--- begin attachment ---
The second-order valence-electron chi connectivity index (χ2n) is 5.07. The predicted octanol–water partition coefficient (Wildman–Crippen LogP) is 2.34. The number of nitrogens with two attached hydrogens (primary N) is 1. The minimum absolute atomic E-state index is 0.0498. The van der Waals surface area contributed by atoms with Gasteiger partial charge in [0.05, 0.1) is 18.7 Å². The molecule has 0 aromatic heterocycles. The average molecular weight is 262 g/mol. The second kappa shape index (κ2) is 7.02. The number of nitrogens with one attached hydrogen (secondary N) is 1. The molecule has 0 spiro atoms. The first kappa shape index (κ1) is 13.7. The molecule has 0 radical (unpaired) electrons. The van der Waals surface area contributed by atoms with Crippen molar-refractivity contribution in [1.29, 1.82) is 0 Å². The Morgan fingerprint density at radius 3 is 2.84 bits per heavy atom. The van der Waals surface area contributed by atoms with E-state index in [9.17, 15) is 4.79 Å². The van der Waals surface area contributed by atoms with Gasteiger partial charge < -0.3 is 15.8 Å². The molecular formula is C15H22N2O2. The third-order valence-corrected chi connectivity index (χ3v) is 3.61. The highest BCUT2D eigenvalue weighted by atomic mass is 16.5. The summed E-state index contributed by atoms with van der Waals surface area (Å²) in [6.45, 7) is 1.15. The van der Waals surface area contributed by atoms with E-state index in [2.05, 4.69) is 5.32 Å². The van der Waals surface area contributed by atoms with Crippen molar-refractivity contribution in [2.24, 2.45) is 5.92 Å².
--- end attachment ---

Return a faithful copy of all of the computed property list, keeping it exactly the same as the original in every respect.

The second-order valence-electron chi connectivity index (χ2n) is 5.07. The predicted octanol–water partition coefficient (Wildman–Crippen LogP) is 2.34. The number of nitrogens with two attached hydrogens (primary N) is 1. The minimum absolute atomic E-state index is 0.0498. The van der Waals surface area contributed by atoms with Gasteiger partial charge in [0.05, 0.1) is 18.7 Å². The molecule has 0 aromatic heterocycles. The average molecular weight is 262 g/mol. The second kappa shape index (κ2) is 7.02. The number of nitrogens with one attached hydrogen (secondary N) is 1. The molecule has 0 spiro atoms. The first kappa shape index (κ1) is 13.7. The molecule has 0 radical (unpaired) electrons. The van der Waals surface area contributed by atoms with Crippen molar-refractivity contribution in [1.29, 1.82) is 0 Å². The Morgan fingerprint density at radius 3 is 2.84 bits per heavy atom. The van der Waals surface area contributed by atoms with E-state index in [9.17, 15) is 4.79 Å². The van der Waals surface area contributed by atoms with Gasteiger partial charge < -0.3 is 15.8 Å². The molecular formula is C15H22N2O2. The third-order valence-corrected chi connectivity index (χ3v) is 3.61. The highest BCUT2D eigenvalue weighted by atomic mass is 16.5. The summed E-state index contributed by atoms with van der Waals surface area (Å²) in [6.45, 7) is 1.15. The van der Waals surface area contributed by atoms with E-state index in [2.05, 4.69) is 5.32 Å². The van der Waals surface area contributed by atoms with Crippen molar-refractivity contribution in [2.24, 2.45) is 5.92 Å².